The United Nations: The United Nations and major European and Arab countries warned Israel on Wednesday that its plan to annex Palestinian land would bring a major blow to peace, but the United States provided a green light.
A week before the Israeli Prime Minister Benjamin Netanyahu was expected to begin the annexation process, a meeting of the United Nations Security Council provided the last chance for the international community to urge him to change course.
“I call on the Israeli government to abandon its annexation plans,” UN Secretary General Antonio Guterres told the virtual conference.
The UN coordinator for the Middle East, Nickolay Mladenov, said annexation “could irrevocably alter the nature of Israeli-Palestinian relations.”
“It risks upending more than a quarter of a century of international efforts in support of a future viable Palestinian state living in peace, security and mutual recognition with the State of Israel,” he said.
Seven European nations — Belgium, Britain, Estonia, France, Germany, Ireland and Norway — in a joint statement warned that annexation would “severely undermine” prospects for resuming the Middle East peace process.
“Under international law, annexation would have consequences for our close relationship with Israel and would not be recognized by us,” they warned.
Arab League secretary general Ahmed Aboul Gheit said annexation “will destroy any prospect for peace in the future” and threaten regional stability.
But the government of President Netanyahu’s close ally, President Donald Trump, has refused to criticize annexation and rejected the consensus among most people in the world that Israeli settlements on Palestinian land are illegal.
“Decisions about Israelis extending sovereignty to those places are decisions for the Israelis to make,” Secretary of State Mike Pompeo told reporters in Washington.
Trump announced a Middle East plan in January, which will pave the way for Israel to annex the Jewish settlements it occupied in the 1967 Six-Day War and the area around the Jordan Valley.
In turn, the Palestinians will have an independent country, but in the controversial suburbs of Jerusalem, they will be demilitarized by the capital.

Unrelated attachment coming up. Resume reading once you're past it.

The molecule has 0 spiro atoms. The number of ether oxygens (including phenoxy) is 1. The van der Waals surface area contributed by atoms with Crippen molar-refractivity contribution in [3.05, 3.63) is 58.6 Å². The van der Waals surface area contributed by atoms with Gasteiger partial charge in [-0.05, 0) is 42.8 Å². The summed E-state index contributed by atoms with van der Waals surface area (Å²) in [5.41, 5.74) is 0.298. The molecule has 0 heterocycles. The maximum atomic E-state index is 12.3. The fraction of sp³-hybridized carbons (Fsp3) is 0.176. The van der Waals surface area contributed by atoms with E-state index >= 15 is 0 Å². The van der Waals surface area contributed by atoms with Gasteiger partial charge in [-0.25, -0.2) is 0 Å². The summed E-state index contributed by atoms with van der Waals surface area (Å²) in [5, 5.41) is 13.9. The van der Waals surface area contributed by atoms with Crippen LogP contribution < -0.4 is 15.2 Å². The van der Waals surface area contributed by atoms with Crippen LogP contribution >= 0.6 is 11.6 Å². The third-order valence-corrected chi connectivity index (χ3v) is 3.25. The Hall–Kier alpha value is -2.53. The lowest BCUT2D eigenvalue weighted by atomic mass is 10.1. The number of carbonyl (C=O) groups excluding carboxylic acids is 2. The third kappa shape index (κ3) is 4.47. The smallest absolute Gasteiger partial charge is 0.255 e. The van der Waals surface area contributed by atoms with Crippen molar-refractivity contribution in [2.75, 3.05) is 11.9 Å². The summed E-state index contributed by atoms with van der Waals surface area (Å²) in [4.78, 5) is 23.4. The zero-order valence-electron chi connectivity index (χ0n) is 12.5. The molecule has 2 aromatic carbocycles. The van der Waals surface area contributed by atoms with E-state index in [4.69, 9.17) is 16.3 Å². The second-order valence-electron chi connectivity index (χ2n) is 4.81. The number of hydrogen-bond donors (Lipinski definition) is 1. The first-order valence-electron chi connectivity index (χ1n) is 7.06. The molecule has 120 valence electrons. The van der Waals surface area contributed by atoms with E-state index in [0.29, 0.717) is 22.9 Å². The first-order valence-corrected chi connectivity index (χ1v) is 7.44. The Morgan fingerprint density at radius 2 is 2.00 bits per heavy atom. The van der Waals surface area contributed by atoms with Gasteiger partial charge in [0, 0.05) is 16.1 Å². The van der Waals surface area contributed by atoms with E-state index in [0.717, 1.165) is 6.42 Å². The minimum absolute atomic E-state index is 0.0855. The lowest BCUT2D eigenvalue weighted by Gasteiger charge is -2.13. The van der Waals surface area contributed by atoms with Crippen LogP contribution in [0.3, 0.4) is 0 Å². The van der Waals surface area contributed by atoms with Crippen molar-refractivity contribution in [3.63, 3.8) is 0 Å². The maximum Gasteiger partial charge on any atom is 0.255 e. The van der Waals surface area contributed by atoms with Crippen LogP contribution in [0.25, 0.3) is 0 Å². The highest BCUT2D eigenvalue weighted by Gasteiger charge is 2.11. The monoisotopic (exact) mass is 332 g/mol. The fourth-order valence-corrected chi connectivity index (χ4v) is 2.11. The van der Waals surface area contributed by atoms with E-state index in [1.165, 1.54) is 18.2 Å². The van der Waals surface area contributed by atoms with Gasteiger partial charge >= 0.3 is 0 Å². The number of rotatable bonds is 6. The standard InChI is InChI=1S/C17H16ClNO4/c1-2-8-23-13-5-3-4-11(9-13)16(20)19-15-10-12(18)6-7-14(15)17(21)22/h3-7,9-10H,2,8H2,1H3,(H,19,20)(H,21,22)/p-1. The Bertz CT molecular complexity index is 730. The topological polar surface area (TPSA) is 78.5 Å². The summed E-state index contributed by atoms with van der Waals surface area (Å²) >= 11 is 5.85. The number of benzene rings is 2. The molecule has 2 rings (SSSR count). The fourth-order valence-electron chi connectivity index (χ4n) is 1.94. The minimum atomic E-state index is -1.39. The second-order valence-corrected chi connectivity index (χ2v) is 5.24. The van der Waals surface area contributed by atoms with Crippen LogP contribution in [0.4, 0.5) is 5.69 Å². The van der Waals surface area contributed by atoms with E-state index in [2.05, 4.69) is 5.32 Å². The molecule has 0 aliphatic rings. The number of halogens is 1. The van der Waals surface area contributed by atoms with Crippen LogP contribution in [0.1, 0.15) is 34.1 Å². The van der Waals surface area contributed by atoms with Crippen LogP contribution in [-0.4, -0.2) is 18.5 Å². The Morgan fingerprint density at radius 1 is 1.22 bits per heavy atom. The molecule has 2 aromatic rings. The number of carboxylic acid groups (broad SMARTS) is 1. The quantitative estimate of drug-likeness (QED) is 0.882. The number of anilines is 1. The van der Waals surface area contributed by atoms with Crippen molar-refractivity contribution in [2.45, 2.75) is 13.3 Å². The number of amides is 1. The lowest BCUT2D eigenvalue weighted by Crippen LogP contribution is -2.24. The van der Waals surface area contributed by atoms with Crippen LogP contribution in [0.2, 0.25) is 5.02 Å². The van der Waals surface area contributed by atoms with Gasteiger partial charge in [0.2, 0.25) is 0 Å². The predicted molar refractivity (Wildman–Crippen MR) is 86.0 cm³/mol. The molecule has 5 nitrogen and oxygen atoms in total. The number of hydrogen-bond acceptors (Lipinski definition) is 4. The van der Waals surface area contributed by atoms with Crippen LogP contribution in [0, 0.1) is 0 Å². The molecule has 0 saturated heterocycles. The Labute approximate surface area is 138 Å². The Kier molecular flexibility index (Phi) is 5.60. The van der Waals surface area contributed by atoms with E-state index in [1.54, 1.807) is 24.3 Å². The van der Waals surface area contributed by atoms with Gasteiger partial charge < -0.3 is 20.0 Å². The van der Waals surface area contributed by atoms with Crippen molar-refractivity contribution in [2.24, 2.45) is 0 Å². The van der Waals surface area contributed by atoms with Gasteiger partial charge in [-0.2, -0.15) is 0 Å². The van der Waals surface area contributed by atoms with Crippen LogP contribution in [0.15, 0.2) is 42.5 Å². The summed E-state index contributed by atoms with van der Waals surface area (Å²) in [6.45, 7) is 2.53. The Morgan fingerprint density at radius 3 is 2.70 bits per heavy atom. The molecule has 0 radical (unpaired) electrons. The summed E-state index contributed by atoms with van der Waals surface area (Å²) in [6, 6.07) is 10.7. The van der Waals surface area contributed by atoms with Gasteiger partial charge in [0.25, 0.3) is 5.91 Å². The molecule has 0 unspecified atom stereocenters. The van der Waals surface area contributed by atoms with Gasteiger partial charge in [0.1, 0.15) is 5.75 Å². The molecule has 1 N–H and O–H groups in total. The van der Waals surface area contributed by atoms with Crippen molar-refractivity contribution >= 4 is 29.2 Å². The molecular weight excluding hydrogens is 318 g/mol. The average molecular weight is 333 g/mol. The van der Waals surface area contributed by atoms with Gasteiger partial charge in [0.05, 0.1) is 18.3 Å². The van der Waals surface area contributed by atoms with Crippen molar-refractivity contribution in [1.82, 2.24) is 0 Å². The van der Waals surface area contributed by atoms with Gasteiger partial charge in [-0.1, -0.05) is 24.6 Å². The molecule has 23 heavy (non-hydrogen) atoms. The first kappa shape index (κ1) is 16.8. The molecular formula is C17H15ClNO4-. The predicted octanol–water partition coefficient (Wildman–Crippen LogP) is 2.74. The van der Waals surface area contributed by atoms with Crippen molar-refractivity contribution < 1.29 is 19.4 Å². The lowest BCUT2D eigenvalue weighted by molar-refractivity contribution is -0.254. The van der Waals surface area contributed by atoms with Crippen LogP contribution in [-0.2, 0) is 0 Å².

The plan also calls for major economic investments in the Palestinian region. Funding is mainly provided by the Arab Gulf countries, which have found common ground with Netanyahu and Trump in hostilities against Iran.
However, the US allies, including the United Arab Emirates and Jordan, one of the two Arab countries that have reached a peace treaty with Israel, have warned that swallowing will jeopardize the hope of a better relationship between the Jewish state.
Pompeo brushed aside such concerns, saying the United states was “talking to all of the countries in the region” about the weeks ahead.
“I regret only that the Palestinian Authority has refused to participate in that,” Pompeo said.
At the United Nations, Palestinian representative Riyad al-Malki said annexation would be a “crime.”
“Israel seems determined to ignore that big red stop sign the international community erected to save lives,” he said.
He warned that the Palestinians could approach the International Court of Justice and urged nations to impose sanctions on Israel if it goes ahead.
European nations, while opposed to annexation, have been split on how severely to respond if Israel goes ahead.
Israel s UN ambassador Danny Danon criticized the Palestinians, saying the stalemate was due to their refusal to negotiate.
“Some in the international community choose to reward the Palestinians rejectionism and ignore reality,” he said.
“Instead of confronting the Palestinian leadership, they have tried to appease them by buying every rotten bill of goods the Palestinians were selling.”
Netanyahu can start an alliance agreement with Benny Gantz, a partner of his centrist rival, who has become more cautious since July 1, especially when evaluating the United States Aspect of the response.
Joe Biden is the presumptive Democratic candidate for the president. He led Trump in the polls. He expressed opposition to mergers.